Off the top of your head, I bet you can name three important financial numbers related to your restaurant without even thinking: food cost, labor cost and profit loss. That’s a good start. While there are many more numbers to know, I want you to shift toward running your restaurant by the numbers. And to do that, there are nine essential numbers you must understand.

No. 1: Your cost of goods sold by category in total. You have different targets for budgeting, and it’s important you’re measuring your food, bottle beer, draft beer, wine, liquor and merchandise separately. You also need this total for another number, which I’m going to talk about in a moment, called prime cost. Generally speaking, I aim for about a 25 percent cost of goods sold when I’m doing a budget. And I could lean up 5 percent or down a little bit.

No. 2: Your labor cost by position and total. Again, like cost of goods sold, you’re going to have different labor targets. When it comes to budget and measurement, to find where you might have some challenges, you need the total for your prime cost. Track by position, not front of house, back of house, not hourly or salary, but by position.

No. 3: Your prime cost. That’s your total cost of goods sold, plus your total labor cost, including taxes, benefits and insurance. This is the one number you must know to have any chance to make money. Make sure to search my YouTube channel for multiple videos on prime cost. You have to know how to calculate it and what your total should be, but I’m going to tell you right now the industry standard of 65 percent does not work anymore. With all the cost increases and all the challenges our industry has faced, the new number—if you do $850,000 a year or more in sales—is 55 percent or less. And that can be life-changing money for many of you.

No. 4: Your operating costs. That’s every other expense down below, cost of goods sold and labor cost. Now, there are many other line items that we need to pay attention to in those operating costs, but generally speaking, I’m shooting for about 25 percent. If you were hitting 25 percent for your cost of goods sold, 25 percent for labor, and 25 percent for your operating expenses, give or take a few points, all of a sudden, you can see how you have the ability to make money.

No. 5: Your profit and loss. Do know an average restaurant makes a nickel to 8 cents on every dollar. That’s 5 to 8 pennies. My members, however, make 15–20 percent because they know their numbers, and they put systems in place to achieve the results they’re shooting for.

No. 6: Your dollars per square foot. If you’re a full-service restaurant, you need to do a minimum—that’s your annual sales divided by your square feet, including the mop sink in your office—of $150–$250 per square foot to break even, $250–$350 to make a mid-level profit and over $350 per square foot to kick some butt in profits.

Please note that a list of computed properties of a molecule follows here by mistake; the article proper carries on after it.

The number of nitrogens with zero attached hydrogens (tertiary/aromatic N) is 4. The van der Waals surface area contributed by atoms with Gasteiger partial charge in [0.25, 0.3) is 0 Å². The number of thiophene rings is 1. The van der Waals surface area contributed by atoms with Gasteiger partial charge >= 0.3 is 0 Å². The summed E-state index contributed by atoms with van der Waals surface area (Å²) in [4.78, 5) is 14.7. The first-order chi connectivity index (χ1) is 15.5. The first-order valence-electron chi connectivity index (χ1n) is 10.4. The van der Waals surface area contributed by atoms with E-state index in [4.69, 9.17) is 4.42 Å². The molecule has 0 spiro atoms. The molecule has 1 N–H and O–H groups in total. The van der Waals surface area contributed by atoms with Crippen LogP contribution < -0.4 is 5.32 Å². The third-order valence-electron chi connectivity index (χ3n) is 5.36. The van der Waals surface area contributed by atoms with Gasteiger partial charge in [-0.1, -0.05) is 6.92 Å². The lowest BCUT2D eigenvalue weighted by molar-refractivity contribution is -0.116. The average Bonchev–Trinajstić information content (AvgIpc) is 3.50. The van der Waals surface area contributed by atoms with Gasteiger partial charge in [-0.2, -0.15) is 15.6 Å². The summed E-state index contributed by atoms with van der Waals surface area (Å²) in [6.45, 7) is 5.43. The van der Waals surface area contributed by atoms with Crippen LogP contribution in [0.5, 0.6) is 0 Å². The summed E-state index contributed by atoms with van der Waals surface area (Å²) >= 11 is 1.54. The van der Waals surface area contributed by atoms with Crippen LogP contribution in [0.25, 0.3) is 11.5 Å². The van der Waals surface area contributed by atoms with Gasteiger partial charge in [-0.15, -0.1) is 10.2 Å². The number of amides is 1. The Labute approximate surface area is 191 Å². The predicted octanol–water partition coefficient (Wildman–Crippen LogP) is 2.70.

Quick service is a little different. You need a minimum of $200, so $200–$300 per square foot to break even, $300–400 per square foot to make mid-level profits, and to kick butt you need $400 per square foot or more.

No. 7: Then there’s total occupancy costs, which is your rent, your property taxes, your property insurance, and I often put in there, that SBA loan or building loan, or any startup loan you took to get the business going. I recommend shooting for 5–8 percent for most of my members, but I’m not going to lie. Most restaurants I work with, find themselves at 10 or 12 percent. Anytime you get above 12 percent, you are working for the landlord, not for you.

No. 8: Your current ratio. This is your current assets divided by your current liabilities. Current assets are those assets you’ll use within the next 12 months on your balance sheet and current liabilities are those bills you need to pay within the next 12 months on your balance sheet. I want a minimum 1:1 ratio, meaning you have a dollar in current assets for every dollar you owe. What I really want is 1.25:1, so that you have $1.25 for every dollar you owe. This being cash rich. You can breathe. The unfortunate reality is many of you are going to do this calculation and you might be .75:1 where you truly don’t even have enough current assets to pay off your current liabilities. This is when—or why—cash flow becomes a challenge.

No. 9: Your breakeven point. This is every dollar in is the same as every dollar out. You don’t make money, you don’t lose money, but knowing your breakeven point gives you a starting point so that if you start to implement systems and bring that number down, you can start making money sooner and that much more. Check out my YouTube channel to learn the formula for finding your breakeven point.

While there are certainly more numbers to know—from credit card discount fees to paper and janitorial costs—this list of nine numbers to know is a great starting point.

David Scott Peters is an author, restaurant coach and speaker who coaches restaurant operators how to stop being prisoners of their businesses and to finally financial freedom. His first book, Restaurant Prosperity Formula: What Successful Restaurateurs Do, teaches the systems and traits restaurant owners must develop to run a profitable restaurant. Thousands of restaurants have worked with Peters to transform their businesses. Get his three principles to restaurant success at  

Expert Takes, Feature, Finance, Labor & Employees